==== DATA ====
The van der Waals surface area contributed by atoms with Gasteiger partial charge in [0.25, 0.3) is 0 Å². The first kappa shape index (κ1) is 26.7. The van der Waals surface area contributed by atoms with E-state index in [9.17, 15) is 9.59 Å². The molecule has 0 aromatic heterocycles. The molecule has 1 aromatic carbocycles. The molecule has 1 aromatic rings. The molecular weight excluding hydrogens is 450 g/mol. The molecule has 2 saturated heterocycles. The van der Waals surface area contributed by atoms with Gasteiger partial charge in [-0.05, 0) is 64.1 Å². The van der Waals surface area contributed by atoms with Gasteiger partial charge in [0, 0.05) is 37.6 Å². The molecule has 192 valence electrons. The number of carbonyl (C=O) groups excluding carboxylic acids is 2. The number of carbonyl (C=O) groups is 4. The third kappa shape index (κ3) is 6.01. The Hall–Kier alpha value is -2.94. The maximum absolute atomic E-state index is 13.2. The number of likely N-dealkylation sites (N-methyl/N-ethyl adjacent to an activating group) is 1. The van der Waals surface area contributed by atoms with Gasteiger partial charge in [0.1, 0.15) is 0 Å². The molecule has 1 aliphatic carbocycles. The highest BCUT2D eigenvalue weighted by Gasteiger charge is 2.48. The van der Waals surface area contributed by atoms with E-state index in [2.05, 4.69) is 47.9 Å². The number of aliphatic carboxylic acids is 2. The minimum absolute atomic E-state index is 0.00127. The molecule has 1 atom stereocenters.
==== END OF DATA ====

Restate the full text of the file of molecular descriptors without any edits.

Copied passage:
The van der Waals surface area contributed by atoms with Gasteiger partial charge in [0.25, 0.3) is 0 Å². The first kappa shape index (κ1) is 26.7. The van der Waals surface area contributed by atoms with E-state index in [9.17, 15) is 9.59 Å². The molecule has 0 aromatic heterocycles. The molecule has 1 aromatic carbocycles. The molecule has 1 aromatic rings. The molecular weight excluding hydrogens is 450 g/mol. The molecule has 2 saturated heterocycles. The van der Waals surface area contributed by atoms with Gasteiger partial charge in [-0.05, 0) is 64.1 Å². The van der Waals surface area contributed by atoms with Gasteiger partial charge in [0, 0.05) is 37.6 Å². The molecule has 192 valence electrons. The number of carbonyl (C=O) groups excluding carboxylic acids is 2. The number of carbonyl (C=O) groups is 4. The third kappa shape index (κ3) is 6.01. The Hall–Kier alpha value is -2.94. The maximum absolute atomic E-state index is 13.2. The number of likely N-dealkylation sites (N-methyl/N-ethyl adjacent to an activating group) is 1. The van der Waals surface area contributed by atoms with Gasteiger partial charge in [0.1, 0.15) is 0 Å². The molecule has 1 aliphatic carbocycles. The highest BCUT2D eigenvalue weighted by Gasteiger charge is 2.48. The van der Waals surface area contributed by atoms with E-state index in [2.05, 4.69) is 47.9 Å². The number of aliphatic carboxylic acids is 2. The minimum absolute atomic E-state index is 0.00127. The molecule has 1 atom stereocenters.